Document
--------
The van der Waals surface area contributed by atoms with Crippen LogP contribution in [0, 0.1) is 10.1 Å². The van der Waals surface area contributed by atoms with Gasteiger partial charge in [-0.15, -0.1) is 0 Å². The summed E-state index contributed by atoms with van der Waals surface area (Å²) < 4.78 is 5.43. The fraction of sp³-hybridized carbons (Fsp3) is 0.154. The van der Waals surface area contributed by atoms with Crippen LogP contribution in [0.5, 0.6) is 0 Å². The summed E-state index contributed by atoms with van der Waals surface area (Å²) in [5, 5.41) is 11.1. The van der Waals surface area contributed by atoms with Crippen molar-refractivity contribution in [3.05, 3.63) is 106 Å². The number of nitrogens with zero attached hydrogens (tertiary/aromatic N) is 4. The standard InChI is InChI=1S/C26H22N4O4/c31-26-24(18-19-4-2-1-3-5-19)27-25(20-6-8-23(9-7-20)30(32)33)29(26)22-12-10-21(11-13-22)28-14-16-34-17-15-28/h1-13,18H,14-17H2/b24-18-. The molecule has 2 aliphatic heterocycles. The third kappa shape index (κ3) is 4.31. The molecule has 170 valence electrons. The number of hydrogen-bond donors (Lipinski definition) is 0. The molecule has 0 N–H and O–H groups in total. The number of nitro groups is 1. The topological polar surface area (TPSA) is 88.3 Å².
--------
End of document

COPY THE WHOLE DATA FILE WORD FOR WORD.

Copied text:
The van der Waals surface area contributed by atoms with Crippen LogP contribution in [0, 0.1) is 10.1 Å². The van der Waals surface area contributed by atoms with Gasteiger partial charge in [-0.15, -0.1) is 0 Å². The summed E-state index contributed by atoms with van der Waals surface area (Å²) < 4.78 is 5.43. The fraction of sp³-hybridized carbons (Fsp3) is 0.154. The van der Waals surface area contributed by atoms with Crippen LogP contribution in [0.5, 0.6) is 0 Å². The summed E-state index contributed by atoms with van der Waals surface area (Å²) in [5, 5.41) is 11.1. The van der Waals surface area contributed by atoms with Crippen molar-refractivity contribution in [3.05, 3.63) is 106 Å². The number of nitrogens with zero attached hydrogens (tertiary/aromatic N) is 4. The standard InChI is InChI=1S/C26H22N4O4/c31-26-24(18-19-4-2-1-3-5-19)27-25(20-6-8-23(9-7-20)30(32)33)29(26)22-12-10-21(11-13-22)28-14-16-34-17-15-28/h1-13,18H,14-17H2/b24-18-. The molecule has 2 aliphatic heterocycles. The third kappa shape index (κ3) is 4.31. The molecule has 170 valence electrons. The number of hydrogen-bond donors (Lipinski definition) is 0. The molecule has 0 N–H and O–H groups in total. The number of nitro groups is 1. The topological polar surface area (TPSA) is 88.3 Å².